The 2003 Policy was a great success in the United States. Over the ten-year period since GAMES WORKSHOP adopted the 2003 Policy, the number of in-store retailers in the United States has increased substantially, and the hobby culture that those retailers support and promote has continued to grow and flourish throughout the United States. Also, by establishing clear criteria for in-store retail operations and for the use of approved advertising and promotional materials, the 2003 Policy provided direction as to what GAMES WORKSHOP expects of its retailers and how to best promote the GAMES WORKSHOP brand and hobby culture.

Given this success, we have looked for ways to improve upon the 2003 Policy and to expand its reach beyond the United States to our retailers in Canada. As part of a broader process of aligning the United States and Canadian businesses, therefore, GAMES WORKSHOP now announces its 2013 North American Retailer Policy. This new and improved Policy supersedes and replaces the old 2003 Policy and applies to all “Retailers” (defined in the new Policy to include both directly-supplied Trade Accounts and indirectly supplied retailers who purchase GAMES WORKSHOP products from Authorized Distributors) operating in the United States and Canada. In conjunction with and to compliment the new Policy, we further have revised our North American trade terms and account management procedures to improve service, enhance efficiencies and better align retail sales in North America with GAMES WORKSHOP’s global business moving forward.

The end result of this process is the enclosed 2013 North American Trade Account Packet. The packet includes the following:

  • GAMES WORKSHOP’s 2013 North American Retailer Policy, effective June 15, 2013 (the “2013 Retailer Policy”);
  • GAMES WORKSHOP’s North American Conditions of Sale for Trade Accounts, effective June 15, 2013 (the “2013 Trade Account T&C’s”);
  • GAMES WORKSHOP’s 2013 Trade Account Management Policy effective June 15, 2013, (the “Trade Account AMP”);

Each of the documents contained in the enclosed Packet applies to all GAMES WORKSHOP Trade Accounts operating in the United States and Canada and will become effective June 15, 2013 (the “Effective Date”). Upon that Effective Date, the enclosed will supersede all prior trade terms and policies as they relate to Games Workshop’s North American Trade Accounts, including, but not limited to: (i) GAMES WORKSHOP’s current North American “Conditions of Sale;” and (ii) the 2003 Policy.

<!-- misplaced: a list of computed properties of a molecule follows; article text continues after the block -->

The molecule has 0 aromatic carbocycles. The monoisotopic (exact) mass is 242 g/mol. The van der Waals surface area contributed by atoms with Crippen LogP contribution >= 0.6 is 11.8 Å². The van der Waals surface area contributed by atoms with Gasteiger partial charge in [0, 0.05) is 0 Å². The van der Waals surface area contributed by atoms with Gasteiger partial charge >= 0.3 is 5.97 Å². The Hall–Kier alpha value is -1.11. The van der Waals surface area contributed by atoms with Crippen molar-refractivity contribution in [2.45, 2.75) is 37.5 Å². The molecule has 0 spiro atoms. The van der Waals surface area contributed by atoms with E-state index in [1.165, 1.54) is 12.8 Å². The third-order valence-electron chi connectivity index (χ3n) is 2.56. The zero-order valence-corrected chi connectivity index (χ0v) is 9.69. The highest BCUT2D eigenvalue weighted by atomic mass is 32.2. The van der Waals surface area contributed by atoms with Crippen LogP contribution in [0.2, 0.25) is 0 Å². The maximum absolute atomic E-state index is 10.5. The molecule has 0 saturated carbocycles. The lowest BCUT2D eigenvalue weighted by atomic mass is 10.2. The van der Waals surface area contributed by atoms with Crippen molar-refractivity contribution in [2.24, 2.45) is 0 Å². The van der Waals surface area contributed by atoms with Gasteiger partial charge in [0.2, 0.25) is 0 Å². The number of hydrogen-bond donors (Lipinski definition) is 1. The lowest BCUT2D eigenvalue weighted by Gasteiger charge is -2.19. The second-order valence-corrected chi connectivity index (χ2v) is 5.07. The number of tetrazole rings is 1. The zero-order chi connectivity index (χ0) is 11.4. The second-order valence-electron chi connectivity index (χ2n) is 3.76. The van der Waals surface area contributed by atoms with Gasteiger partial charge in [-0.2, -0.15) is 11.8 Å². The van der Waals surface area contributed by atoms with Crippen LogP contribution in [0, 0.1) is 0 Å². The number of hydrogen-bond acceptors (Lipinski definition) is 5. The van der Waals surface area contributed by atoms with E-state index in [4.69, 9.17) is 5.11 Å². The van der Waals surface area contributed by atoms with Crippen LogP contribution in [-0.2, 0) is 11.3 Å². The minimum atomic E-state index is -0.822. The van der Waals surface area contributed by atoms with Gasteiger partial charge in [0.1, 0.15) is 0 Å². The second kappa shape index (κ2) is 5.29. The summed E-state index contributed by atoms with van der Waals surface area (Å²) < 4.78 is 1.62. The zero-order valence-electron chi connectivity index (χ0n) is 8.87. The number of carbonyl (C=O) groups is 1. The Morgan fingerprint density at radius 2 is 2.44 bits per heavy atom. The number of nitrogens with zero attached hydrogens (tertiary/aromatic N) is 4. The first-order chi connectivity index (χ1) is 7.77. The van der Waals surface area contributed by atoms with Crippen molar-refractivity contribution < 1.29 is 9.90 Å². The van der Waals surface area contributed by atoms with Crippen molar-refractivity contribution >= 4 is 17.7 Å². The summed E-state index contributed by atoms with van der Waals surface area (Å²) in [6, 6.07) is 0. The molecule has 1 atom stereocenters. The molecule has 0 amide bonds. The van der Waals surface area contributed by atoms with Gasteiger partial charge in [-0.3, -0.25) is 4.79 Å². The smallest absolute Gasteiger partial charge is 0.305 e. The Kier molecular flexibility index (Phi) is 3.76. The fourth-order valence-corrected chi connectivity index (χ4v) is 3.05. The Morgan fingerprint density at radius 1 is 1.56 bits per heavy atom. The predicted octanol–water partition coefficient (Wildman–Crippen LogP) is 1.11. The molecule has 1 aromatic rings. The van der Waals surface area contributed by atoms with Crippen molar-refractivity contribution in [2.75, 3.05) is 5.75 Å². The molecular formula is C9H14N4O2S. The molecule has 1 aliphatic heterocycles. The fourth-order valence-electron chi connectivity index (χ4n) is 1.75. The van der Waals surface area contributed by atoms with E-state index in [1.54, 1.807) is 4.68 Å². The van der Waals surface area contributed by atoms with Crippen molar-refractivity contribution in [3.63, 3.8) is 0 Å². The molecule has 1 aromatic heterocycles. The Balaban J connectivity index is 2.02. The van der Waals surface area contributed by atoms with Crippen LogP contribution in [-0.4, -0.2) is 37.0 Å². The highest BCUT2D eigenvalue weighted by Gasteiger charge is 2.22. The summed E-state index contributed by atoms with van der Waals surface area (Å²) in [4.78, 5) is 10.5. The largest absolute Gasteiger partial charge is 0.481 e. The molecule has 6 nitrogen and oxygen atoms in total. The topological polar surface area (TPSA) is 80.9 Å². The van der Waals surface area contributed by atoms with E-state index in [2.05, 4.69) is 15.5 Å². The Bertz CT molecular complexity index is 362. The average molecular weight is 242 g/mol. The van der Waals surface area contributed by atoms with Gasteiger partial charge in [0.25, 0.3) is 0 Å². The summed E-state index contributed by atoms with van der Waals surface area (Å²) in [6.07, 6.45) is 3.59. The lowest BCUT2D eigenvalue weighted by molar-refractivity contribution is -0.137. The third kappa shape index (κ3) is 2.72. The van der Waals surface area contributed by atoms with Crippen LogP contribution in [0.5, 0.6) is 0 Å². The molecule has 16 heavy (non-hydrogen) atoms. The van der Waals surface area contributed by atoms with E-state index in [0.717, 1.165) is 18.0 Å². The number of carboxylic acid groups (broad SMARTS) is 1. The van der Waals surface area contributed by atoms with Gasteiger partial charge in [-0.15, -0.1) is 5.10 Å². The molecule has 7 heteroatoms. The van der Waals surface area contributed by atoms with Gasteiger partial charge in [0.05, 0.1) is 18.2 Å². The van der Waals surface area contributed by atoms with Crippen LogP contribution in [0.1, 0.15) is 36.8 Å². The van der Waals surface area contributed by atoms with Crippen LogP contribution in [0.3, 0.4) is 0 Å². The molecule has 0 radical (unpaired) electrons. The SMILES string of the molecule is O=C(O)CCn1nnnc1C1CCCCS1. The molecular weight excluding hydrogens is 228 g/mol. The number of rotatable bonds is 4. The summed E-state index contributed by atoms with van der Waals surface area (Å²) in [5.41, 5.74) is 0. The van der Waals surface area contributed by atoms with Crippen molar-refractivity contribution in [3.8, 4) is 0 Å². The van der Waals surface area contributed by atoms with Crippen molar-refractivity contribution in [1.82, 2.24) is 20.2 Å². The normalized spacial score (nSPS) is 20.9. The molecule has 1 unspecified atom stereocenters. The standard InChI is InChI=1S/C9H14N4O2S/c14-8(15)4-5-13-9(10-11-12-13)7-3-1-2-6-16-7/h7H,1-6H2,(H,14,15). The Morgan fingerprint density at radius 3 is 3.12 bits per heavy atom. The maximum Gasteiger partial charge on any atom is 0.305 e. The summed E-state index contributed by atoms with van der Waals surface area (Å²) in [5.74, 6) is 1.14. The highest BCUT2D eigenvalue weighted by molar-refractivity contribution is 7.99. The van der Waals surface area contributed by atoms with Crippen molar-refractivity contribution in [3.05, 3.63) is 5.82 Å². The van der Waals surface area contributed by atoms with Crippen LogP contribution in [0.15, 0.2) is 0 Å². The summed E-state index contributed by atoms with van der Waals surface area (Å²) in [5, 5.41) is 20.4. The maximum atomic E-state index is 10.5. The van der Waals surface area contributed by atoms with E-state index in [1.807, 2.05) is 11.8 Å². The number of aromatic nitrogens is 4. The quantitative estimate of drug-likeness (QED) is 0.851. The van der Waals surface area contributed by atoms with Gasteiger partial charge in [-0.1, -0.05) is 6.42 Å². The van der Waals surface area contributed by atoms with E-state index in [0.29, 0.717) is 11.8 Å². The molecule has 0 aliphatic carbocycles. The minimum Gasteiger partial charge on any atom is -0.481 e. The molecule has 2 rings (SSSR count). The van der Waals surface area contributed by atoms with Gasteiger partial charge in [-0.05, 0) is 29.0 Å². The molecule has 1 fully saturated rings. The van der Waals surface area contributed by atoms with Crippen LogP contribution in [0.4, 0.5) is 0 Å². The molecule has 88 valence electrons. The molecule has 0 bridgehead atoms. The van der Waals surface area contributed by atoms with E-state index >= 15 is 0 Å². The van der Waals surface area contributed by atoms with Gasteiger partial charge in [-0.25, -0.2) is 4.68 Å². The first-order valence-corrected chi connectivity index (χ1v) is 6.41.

As you will see from the enclosed Packet, many aspects of GAMES WORKSHOP’s existing trade terms and resale policies remain the same. Nevertheless, there are some significant changes as follows:

1. The 2013 Retailer Policy: Major changes include:

  • The prohibition against online retail sales of GAMES WORKSHOP products is restated and now expanded in its applicability to all North American Retailers both in the United States and in Canada;
  • Revised In-Store Requirements for North American Retailers, including stepped-up requirements for Trade Accounts;
  • A requirement that all Retailers resell GAMES WORKSHOP products (including, but not limited to, components) only in their Original Packaging and Labeling;
  • A requirement that Retailers limit their resale of GAMES WORKSHOP products to domestic sales in their respective countries – i.e., no exports;
  • A requirement that Retailers comply with the timing and disclosure requirements associated with new product releases;
  • A requirement that Retailers take steps to ensure that GAMES WORKSHOP products are only sold to Consumers meeting the age requirements specified on the product itself.

2. The 2013 Trade Account T&C’s and Trade Account AMP: Major changes
include:

  • New order value requirements for Trade Accounts;
  • A limitation of one carriage-paid delivery per week by GAMES WORKSHOP to each Trade Account; and
  • A new credit policy specifically tailored to meet the needs of Trade Accounts.

The rationale for and details of the new trade terms, policies and procedures are set forth in the enclosed Packet. Please review the enclosed documents carefully. To the extent you have questions or concerns regarding the enclosed materials, please contact your account representative.

Thank you for your attention to this matter. We look forward to continued success in our relationship moving forward.

Sincerely,

#3 – Thoughts

While the above letter is from North America, I would believe that similar changes would be implemented elsewhere too.

And of course, Games Workshop is the big seller for a lot of the online retailers. Though some, such as CoolMiniOrNot, have build themselves a niche in “non-Games Workshop” miniatures, I assume Games Workshop makes a healthy slice of turn-over for most online retailers catering to miniature wargames.

Unless I totally misread Games Workshop intention to forbid all online-sales (save through www.games-workshop.com), this is gonna change things up a lot. It’ll also mean there will be far fewer “online-discounts” (which, ironically, would boost the margins of those truly operating on eBay and elsewhere outside the hassle of GW’s trade policy.

What do you think?